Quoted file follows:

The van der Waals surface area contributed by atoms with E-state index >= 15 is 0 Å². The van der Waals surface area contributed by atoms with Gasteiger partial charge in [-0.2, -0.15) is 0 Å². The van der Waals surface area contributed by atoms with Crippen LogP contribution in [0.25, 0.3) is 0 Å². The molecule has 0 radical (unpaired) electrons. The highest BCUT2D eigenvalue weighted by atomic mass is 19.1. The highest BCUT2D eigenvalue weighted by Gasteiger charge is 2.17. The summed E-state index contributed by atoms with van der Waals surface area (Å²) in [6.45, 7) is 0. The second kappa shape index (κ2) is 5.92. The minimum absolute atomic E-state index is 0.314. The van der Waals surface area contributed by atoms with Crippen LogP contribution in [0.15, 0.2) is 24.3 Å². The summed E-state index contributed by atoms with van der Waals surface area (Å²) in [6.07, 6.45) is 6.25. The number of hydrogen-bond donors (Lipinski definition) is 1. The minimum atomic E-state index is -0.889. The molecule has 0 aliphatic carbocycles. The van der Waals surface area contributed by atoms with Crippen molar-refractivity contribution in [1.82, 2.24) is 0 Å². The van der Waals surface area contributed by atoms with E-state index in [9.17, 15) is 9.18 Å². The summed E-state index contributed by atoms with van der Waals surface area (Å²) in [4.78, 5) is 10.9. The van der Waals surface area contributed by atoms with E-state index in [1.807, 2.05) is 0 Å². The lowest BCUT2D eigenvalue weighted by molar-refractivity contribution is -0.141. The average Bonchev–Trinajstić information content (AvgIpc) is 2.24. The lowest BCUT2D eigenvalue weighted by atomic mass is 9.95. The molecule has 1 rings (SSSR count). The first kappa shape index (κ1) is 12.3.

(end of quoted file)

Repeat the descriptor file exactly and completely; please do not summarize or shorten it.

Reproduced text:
The van der Waals surface area contributed by atoms with E-state index >= 15 is 0 Å². The van der Waals surface area contributed by atoms with Gasteiger partial charge in [-0.2, -0.15) is 0 Å². The van der Waals surface area contributed by atoms with Crippen LogP contribution in [0.25, 0.3) is 0 Å². The molecule has 0 radical (unpaired) electrons. The highest BCUT2D eigenvalue weighted by atomic mass is 19.1. The highest BCUT2D eigenvalue weighted by Gasteiger charge is 2.17. The summed E-state index contributed by atoms with van der Waals surface area (Å²) in [6.45, 7) is 0. The second kappa shape index (κ2) is 5.92. The minimum absolute atomic E-state index is 0.314. The van der Waals surface area contributed by atoms with Crippen LogP contribution in [0.15, 0.2) is 24.3 Å². The summed E-state index contributed by atoms with van der Waals surface area (Å²) in [6.07, 6.45) is 6.25. The number of hydrogen-bond donors (Lipinski definition) is 1. The minimum atomic E-state index is -0.889. The molecule has 0 aliphatic carbocycles. The van der Waals surface area contributed by atoms with Crippen molar-refractivity contribution in [1.82, 2.24) is 0 Å². The van der Waals surface area contributed by atoms with E-state index in [9.17, 15) is 9.18 Å². The summed E-state index contributed by atoms with van der Waals surface area (Å²) in [4.78, 5) is 10.9. The van der Waals surface area contributed by atoms with E-state index in [1.807, 2.05) is 0 Å². The lowest BCUT2D eigenvalue weighted by molar-refractivity contribution is -0.141. The average Bonchev–Trinajstić information content (AvgIpc) is 2.24. The lowest BCUT2D eigenvalue weighted by atomic mass is 9.95. The molecule has 1 rings (SSSR count). The first kappa shape index (κ1) is 12.3.